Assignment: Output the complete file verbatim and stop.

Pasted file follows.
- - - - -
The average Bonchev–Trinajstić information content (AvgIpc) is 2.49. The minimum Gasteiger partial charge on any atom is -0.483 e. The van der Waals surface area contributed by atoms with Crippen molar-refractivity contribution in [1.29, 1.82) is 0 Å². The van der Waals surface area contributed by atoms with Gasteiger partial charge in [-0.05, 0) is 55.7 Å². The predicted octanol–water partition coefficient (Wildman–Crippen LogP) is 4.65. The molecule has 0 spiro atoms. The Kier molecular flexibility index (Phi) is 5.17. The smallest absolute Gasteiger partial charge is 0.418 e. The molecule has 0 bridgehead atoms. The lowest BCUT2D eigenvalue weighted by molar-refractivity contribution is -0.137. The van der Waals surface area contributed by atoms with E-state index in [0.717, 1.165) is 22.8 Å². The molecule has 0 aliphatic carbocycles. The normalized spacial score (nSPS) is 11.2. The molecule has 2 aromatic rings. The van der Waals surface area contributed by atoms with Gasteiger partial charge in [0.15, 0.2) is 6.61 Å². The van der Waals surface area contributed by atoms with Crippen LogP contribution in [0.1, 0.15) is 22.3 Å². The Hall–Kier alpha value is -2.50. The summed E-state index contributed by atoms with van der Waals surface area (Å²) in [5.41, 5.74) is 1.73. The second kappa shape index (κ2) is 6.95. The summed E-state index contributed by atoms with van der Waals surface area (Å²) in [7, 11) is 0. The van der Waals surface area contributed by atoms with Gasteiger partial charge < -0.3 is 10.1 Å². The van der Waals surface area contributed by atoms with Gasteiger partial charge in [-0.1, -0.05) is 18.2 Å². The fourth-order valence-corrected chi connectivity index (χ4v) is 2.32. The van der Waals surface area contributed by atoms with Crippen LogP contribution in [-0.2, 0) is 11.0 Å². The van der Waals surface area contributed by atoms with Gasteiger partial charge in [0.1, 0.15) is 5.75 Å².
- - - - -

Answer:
The average Bonchev–Trinajstić information content (AvgIpc) is 2.49. The minimum Gasteiger partial charge on any atom is -0.483 e. The van der Waals surface area contributed by atoms with Crippen molar-refractivity contribution in [1.29, 1.82) is 0 Å². The van der Waals surface area contributed by atoms with Gasteiger partial charge in [-0.05, 0) is 55.7 Å². The predicted octanol–water partition coefficient (Wildman–Crippen LogP) is 4.65. The molecule has 0 spiro atoms. The Kier molecular flexibility index (Phi) is 5.17. The smallest absolute Gasteiger partial charge is 0.418 e. The molecule has 0 bridgehead atoms. The lowest BCUT2D eigenvalue weighted by molar-refractivity contribution is -0.137. The van der Waals surface area contributed by atoms with E-state index in [0.717, 1.165) is 22.8 Å². The molecule has 0 aliphatic carbocycles. The normalized spacial score (nSPS) is 11.2. The molecule has 2 aromatic rings. The van der Waals surface area contributed by atoms with Gasteiger partial charge in [0.15, 0.2) is 6.61 Å². The van der Waals surface area contributed by atoms with Crippen LogP contribution in [0.1, 0.15) is 22.3 Å². The Hall–Kier alpha value is -2.50. The summed E-state index contributed by atoms with van der Waals surface area (Å²) in [5.41, 5.74) is 1.73. The second kappa shape index (κ2) is 6.95. The summed E-state index contributed by atoms with van der Waals surface area (Å²) in [7, 11) is 0. The van der Waals surface area contributed by atoms with Gasteiger partial charge < -0.3 is 10.1 Å². The van der Waals surface area contributed by atoms with Gasteiger partial charge in [-0.1, -0.05) is 18.2 Å². The fourth-order valence-corrected chi connectivity index (χ4v) is 2.32. The van der Waals surface area contributed by atoms with Crippen LogP contribution in [-0.2, 0) is 11.0 Å². The van der Waals surface area contributed by atoms with Gasteiger partial charge in [0.1, 0.15) is 5.75 Å².